If you’re looking for opera or chamber music, head to the Berkshires. Yet, don’t let folk music limit your thoughts to the hippies of my era. Indeed the Lowell Folk Festival has World Music from many locales — Brazil, Nepal and hither and yon.
We have very different musical loves in our family and the folk there covers it and more. Blues suits me. My uxorial unit loves bluegrass. We split up at one point so I could do some Afro-Cuban, while she did non-Samba music from the Brazilian interior.
If you’ve never been to this festival, click over to the list of this year’s performers. There’s a great chance that you missed them, but that next year’s versions will be as diverse and as good, and that you’ll find someone you are delighted to hear. [Note that almost emtroes all include links to short clips.]
Our consensus favorite this year was Diunna Greenleaf and Blue Mercy. She’s in the picture left. She’s big of bosom, butt and lungs. She admits to huge appetites and you believe every word of her Texas blues.
I can ramble and rant about everyone we heard. That should include the mention of gypsy guitar group (with jazz violin and accordion) Dorado Schmitt & the Django Reinhardt Festival All Star Band. He is a guitar master and French violinist Pierre Blanchard deserves his own mention for his powerful, animated play. (That’s Schmitt seated and Blanchard crouched.)
For whatever reasons, many locals don’t seem to attend. That’s easy to tell because of the obvious racial composition at the venues.
Lowell is a very white town, if not by New Hampshire standards, certainly by Boston ones. The last census reports about 69% non-Latino white, nearly 17% Asian, 14% Latino and only 4% African-American.
At most venues, there are obviously far fewer than one of 6 Asians and fewer than one of 7 Latinos. I did not notice a single Black man or woman not connected with a band.
I should ask the organizers what’s up with that.
Amusingly, many of the Boston-area types seem to be drawn from the UU/Yuppie/WASP/Volvo-driving subcultures (include me). One of the sponsors and the live broadcaster is WGBH in Beantown. That’s fine for us, but this is too great a weekend not to draw more diverse audiences. [end rant]
Those who come enjoy and behave themselves. Even at crowded performances, there’s no tension. There are a few festival jerks, like the loud family who arrived for Diunna, and the boys chattered while the dad came and went saying at high volume that he loved this kind of music, which he did not listen to at all. Huh?
There were seven simultaneous venues Saturday (including the street-performance zone). First timers here can quickly get the flavors of each.
Oddly enough, many of what I consider the best acts go on the Boarding House Park stage. This is what GBH simulcasts. This lawn area ends up fairly full, but I’ve never arrived and not been able to spread a sheet for us. Sometimes you can come late and still get right up near the stage. Yet while this probably has the greatest population density, it is also where the greatest percentage of the audience dances. Some, like the quasi-spasmodic guy at left who is always there, solo, but many couples or other combinations swing dance, samba or otherwise in the narrow walkways. No one hassles them (Boston venues could learn from that).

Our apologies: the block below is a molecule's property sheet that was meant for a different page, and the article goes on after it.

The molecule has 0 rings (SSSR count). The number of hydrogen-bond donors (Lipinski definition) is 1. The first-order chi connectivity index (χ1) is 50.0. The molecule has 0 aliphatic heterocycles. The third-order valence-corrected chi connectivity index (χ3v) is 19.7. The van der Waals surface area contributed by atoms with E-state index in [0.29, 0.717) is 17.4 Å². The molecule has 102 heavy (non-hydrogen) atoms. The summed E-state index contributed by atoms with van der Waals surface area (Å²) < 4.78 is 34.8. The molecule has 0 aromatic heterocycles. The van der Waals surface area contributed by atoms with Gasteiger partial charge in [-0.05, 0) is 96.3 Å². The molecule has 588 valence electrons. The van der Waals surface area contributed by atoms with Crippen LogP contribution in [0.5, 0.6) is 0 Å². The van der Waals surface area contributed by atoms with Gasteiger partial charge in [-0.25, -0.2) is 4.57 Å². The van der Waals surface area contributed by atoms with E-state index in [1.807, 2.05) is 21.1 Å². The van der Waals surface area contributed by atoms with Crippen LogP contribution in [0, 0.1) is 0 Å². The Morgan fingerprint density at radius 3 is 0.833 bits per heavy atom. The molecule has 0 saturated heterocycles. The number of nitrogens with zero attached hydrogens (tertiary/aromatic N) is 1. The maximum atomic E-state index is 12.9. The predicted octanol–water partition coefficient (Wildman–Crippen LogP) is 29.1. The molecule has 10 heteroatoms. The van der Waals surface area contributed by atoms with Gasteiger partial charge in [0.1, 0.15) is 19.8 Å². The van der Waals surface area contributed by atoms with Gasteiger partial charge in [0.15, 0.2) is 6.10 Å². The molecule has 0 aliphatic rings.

At the JFK Plaza next to the government buildings, there’s a lot more space and a lot less dancing. Go figure. Gonzalo Grau y La Clave Secreta aptly bills themselves as hot Latin dance. Yet Gonzalo felt he had to go out into the audience several times to literally take people by the wrist and bring them up to move. They did and seemed to love it…once he prompted them.
Interestingly, they seem to consider the plaza a closed area. So, it is the only one that allows beer sales and consumption directly next to the music. People don’t come to get drunk on Bud, Bud Light or even Long Hammer IPA, but you’d think it might lead to more dancing.
The plaza also seems to be the most diverse in audience, certainly with the highest concentrations of Latinos and Asians at the festival. Even here, there is no skew to Latin music. The festival does not have a lot of traditional or even new Asian performers, for what it’s worth.
In case you haven’t gotten the message, I love this festival. Also, as Lowell seems to have intended, it brings me back for other things. If there’s one day a year you get to town, make it the Saturday of the festival, and plan your performers before you go.
After we were listened out, I wanted to head home to do my fabulous dinner-from-what’s-in-the-fridge act, but two of our party would have died from starvation in the 40 minutes home. So on the way to the garage, we noticed a bar/restaurants that seemed to have a few seats and went in expecting the minimal.
In fact, at 79 Central, the food at Sangria’s (inactive website) was an okay yawn. It bills itself as Mexican, as in woman’s service magazine tells the homemaker how to make non-offensive food for gringos. They had a small range of draft ales. All of that was low-priced ($4 drafts, $6 sandwiches and $9 dinner plates).
We squeezed onto a tiny table and found ourselves listening to a blues band, three guitars and a harp (amplified mouth harp) with a lead identified in our hour and two sets only as Big Daddy. There are tons of Big Daddy folk and I am not sure who he was, but he was worthy of a nickname and even a cover charge, of which there was none.
We had dinner and drinks with live stage-side music from a solid blues band at Sangria’s. The next time we head to Lowell, I hope they have their site working and announce who’s up. I’ll go.
We declared the day a success.
Part one is here. Cross-posted at Marry in Massachusetts.
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